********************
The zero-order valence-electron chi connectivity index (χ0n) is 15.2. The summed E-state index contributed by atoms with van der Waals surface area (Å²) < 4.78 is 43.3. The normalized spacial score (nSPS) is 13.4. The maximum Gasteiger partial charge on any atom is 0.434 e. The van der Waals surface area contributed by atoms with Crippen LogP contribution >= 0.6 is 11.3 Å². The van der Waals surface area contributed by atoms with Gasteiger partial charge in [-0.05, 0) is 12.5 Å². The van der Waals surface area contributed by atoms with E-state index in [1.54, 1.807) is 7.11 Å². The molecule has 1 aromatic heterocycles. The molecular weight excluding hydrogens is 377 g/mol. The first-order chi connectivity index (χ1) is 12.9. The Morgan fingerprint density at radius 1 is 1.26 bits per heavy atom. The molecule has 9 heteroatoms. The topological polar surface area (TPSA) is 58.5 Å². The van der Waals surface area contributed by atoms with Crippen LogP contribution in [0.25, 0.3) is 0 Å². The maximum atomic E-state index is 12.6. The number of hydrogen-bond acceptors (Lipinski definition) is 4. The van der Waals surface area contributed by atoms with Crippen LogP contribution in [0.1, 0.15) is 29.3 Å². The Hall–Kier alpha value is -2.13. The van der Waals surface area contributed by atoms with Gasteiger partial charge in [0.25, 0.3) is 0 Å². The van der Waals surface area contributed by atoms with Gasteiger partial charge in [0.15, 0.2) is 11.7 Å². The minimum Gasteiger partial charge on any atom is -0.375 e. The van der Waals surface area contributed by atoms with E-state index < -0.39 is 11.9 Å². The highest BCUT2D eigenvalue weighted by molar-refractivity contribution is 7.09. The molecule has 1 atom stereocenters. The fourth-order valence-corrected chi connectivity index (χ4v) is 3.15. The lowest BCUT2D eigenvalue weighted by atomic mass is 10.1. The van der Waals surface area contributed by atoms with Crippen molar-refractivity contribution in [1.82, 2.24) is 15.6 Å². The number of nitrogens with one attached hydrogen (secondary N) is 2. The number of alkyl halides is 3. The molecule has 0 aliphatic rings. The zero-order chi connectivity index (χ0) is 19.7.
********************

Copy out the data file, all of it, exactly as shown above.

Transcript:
The zero-order valence-electron chi connectivity index (χ0n) is 15.2. The summed E-state index contributed by atoms with van der Waals surface area (Å²) < 4.78 is 43.3. The normalized spacial score (nSPS) is 13.4. The maximum Gasteiger partial charge on any atom is 0.434 e. The van der Waals surface area contributed by atoms with Crippen LogP contribution >= 0.6 is 11.3 Å². The van der Waals surface area contributed by atoms with Gasteiger partial charge in [-0.05, 0) is 12.5 Å². The van der Waals surface area contributed by atoms with E-state index in [1.54, 1.807) is 7.11 Å². The molecule has 1 aromatic heterocycles. The molecular weight excluding hydrogens is 377 g/mol. The first-order chi connectivity index (χ1) is 12.9. The Morgan fingerprint density at radius 1 is 1.26 bits per heavy atom. The molecule has 9 heteroatoms. The topological polar surface area (TPSA) is 58.5 Å². The van der Waals surface area contributed by atoms with Crippen LogP contribution in [0.25, 0.3) is 0 Å². The maximum atomic E-state index is 12.6. The number of hydrogen-bond acceptors (Lipinski definition) is 4. The van der Waals surface area contributed by atoms with Crippen LogP contribution in [0.1, 0.15) is 29.3 Å². The Hall–Kier alpha value is -2.13. The van der Waals surface area contributed by atoms with Gasteiger partial charge in [0.25, 0.3) is 0 Å². The van der Waals surface area contributed by atoms with Gasteiger partial charge in [0.15, 0.2) is 11.7 Å². The minimum Gasteiger partial charge on any atom is -0.375 e. The van der Waals surface area contributed by atoms with E-state index < -0.39 is 11.9 Å². The highest BCUT2D eigenvalue weighted by molar-refractivity contribution is 7.09. The molecule has 1 atom stereocenters. The fourth-order valence-corrected chi connectivity index (χ4v) is 3.15. The lowest BCUT2D eigenvalue weighted by atomic mass is 10.1. The van der Waals surface area contributed by atoms with Crippen molar-refractivity contribution in [1.82, 2.24) is 15.6 Å². The number of nitrogens with one attached hydrogen (secondary N) is 2. The number of alkyl halides is 3. The molecule has 0 aliphatic rings. The zero-order chi connectivity index (χ0) is 19.7.